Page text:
Jazz review: Nels Cline and David Breskin’s ‘Dirty Baby’ at LACMA (updated)
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‘Someone said these poems were sad,’ the rich-voiced David Breskin slowly said between recitations at LACMA’s Bing Theater Thursday night. ‘It’s not a Broadway musical,’ he added with a smile.
No one in the crowd would have argued. Presented as the fourth and most genre-defying of Angel City Jazz Festival’s six-day menu of offerings, ‘Dirty Baby’ was billed as a ‘recontextualization’ of Ed Ruscha’s ‘censor strip’ paintings from the ‘80s and ‘90s. With Breskin providing verses in an ancient Arabic form called ghazals, the poems were then translated into music composed by Nels Cline in two distinct large ensembles, all under projections of images by Ruscha that inspired the effort.
If it sounds like a delicate intermingling, it was, but the results were rewarding. Split over two sides like an LP, the evening’s first half opened on Breskin’s ghazals, each paired with a specific Ruscha painting. Using Ruscha’s titles that filled in each painting’s ‘blanks’ as each poem’s title, ‘Side A’ amounted to a time-lapsed history of the West that began with a planet coated in lava and continued through the rise of suburbia. Many made for vivid (if not entirely subtle) pairings, such as an ominously shadowed image of a steeple that Breskin translated into the rise of religion as social control, or the fusillade of slurs shaped into a poem referencing the conquest of Native American culture under Ruscha’s startlingly brilliant image of the flag.
Turning to what Breskin introduced as ‘the good part,’ Cline and his ensemble took the stage under the same progression of images but with music coloring the narrative. While Cline’s appearance at the Ford Sunday was all in-the-moment combustion, here was the guitarist acting as composer, directing instrumental traffic and cycling through sheet music as he alternated between acoustic and electric guitars. Accented by loops and hefty rhythms from drummer Scott Amendola, the ensemble cycled through seven ever-evolving movements, frequently led by Bill Barrett’s mournful harmonica and Cline’s dialogue with guitarist Jeremy Drake. Treating melody and dissonance on equal footing, the group gave life to the first half’s themes of wide-open discovery, growth and destruction. While the night’s opening served as a sort of introduction to ‘Dirty Baby’s’ moving parts, the second half pulled them together. Focusing on the Iraq war, Breskin’s poems became more gruff and pointed, and shifted through points of view that included a battle-hardened soldier, an Abu Ghraib prisoner and the war’s churning propaganda machine.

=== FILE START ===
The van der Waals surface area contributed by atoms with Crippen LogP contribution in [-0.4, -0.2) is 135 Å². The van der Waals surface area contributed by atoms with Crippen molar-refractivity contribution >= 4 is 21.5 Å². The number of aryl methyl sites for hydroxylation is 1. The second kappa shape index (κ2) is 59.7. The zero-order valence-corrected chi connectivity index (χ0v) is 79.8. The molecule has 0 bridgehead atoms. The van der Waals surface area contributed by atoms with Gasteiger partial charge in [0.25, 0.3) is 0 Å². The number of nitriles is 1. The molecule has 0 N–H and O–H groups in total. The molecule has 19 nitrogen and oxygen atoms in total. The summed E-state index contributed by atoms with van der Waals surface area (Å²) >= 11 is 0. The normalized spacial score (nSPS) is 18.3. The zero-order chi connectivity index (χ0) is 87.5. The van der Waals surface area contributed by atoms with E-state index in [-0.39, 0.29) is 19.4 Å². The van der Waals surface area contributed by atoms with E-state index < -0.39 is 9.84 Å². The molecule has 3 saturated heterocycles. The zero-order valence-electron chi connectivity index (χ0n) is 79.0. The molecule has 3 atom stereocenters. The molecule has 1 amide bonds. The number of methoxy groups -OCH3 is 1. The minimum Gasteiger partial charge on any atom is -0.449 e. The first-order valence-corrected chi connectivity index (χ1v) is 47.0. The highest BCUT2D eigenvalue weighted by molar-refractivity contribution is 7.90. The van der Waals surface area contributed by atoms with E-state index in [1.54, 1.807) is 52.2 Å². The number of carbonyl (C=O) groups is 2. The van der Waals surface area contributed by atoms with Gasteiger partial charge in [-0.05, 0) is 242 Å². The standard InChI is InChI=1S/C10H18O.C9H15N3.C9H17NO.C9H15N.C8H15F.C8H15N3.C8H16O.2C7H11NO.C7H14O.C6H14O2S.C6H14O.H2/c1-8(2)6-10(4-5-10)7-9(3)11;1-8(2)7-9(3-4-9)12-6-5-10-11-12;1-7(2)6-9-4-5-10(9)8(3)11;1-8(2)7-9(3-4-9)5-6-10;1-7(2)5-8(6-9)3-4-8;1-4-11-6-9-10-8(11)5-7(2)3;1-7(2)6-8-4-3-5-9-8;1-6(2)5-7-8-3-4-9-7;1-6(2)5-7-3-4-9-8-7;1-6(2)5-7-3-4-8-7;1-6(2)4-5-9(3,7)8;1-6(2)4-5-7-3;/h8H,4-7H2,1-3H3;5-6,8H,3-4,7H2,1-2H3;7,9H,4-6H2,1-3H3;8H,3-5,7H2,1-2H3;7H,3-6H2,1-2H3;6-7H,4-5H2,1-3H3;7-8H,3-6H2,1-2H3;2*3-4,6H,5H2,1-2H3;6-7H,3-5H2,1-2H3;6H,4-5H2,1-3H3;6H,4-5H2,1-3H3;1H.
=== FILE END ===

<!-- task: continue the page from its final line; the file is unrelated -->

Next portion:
After each reading, Cline responded with a larger, more orchestral ensemble that also included twin brother Alex on percussion, Jeff Gauthier on violin and Vinny Golia on a variety of woodwinds, which often touched on Eastern tones. The music became more pointed, often burning through passages of seething noise that matched the intensity of the wrathful, ‘I Will Wipe You Off the Face of the Earth’ barely longer than a minute. Ruscha’s visual component had also changed from hazy landscapes to color-blocked paragraphs of censored text, further underscoring the post-Patriot Act atmosphere.
Often the pieces came together as a perfectly elliptical sort of protest music. Rising out of Breskin’s calm, double-edge mantra of ‘We occupied ourselves,’ ‘I Can’t Take It No More’ was translated into a brassy, bent bit of orchestral jazz from Cline. Despite its wry title, ‘Don’t Threaten Me With Your Threats’ was a grim revisiting of the Sept. 11 attacks, underscored by Cline leading his group through a woozy, bluesy New Orleans funeral with Todd Sickafoose providing a rattling cigarbox guitar.
‘Muddy Waters, Mahavishnu, Miles. Not at all about technique between you and I,’ Breskin intoned during ‘You and I Are in Disagreement,’ a piece that closed the night in a fragile, call-and-response duet with Cline. With a similarly diverse range of influences feeding such a passionate and ultimately rewarding effort, ‘Dirty Baby’ could almost be summed up so neatly.
(Updated: An earlier version of this post misidentified the ‘censor strip’ paintings as originating in the ‘60s and ‘70s. Also, the titles of each poem was the same title used for each painting, not original to David Breskin’s poems.)
-- Chris Barton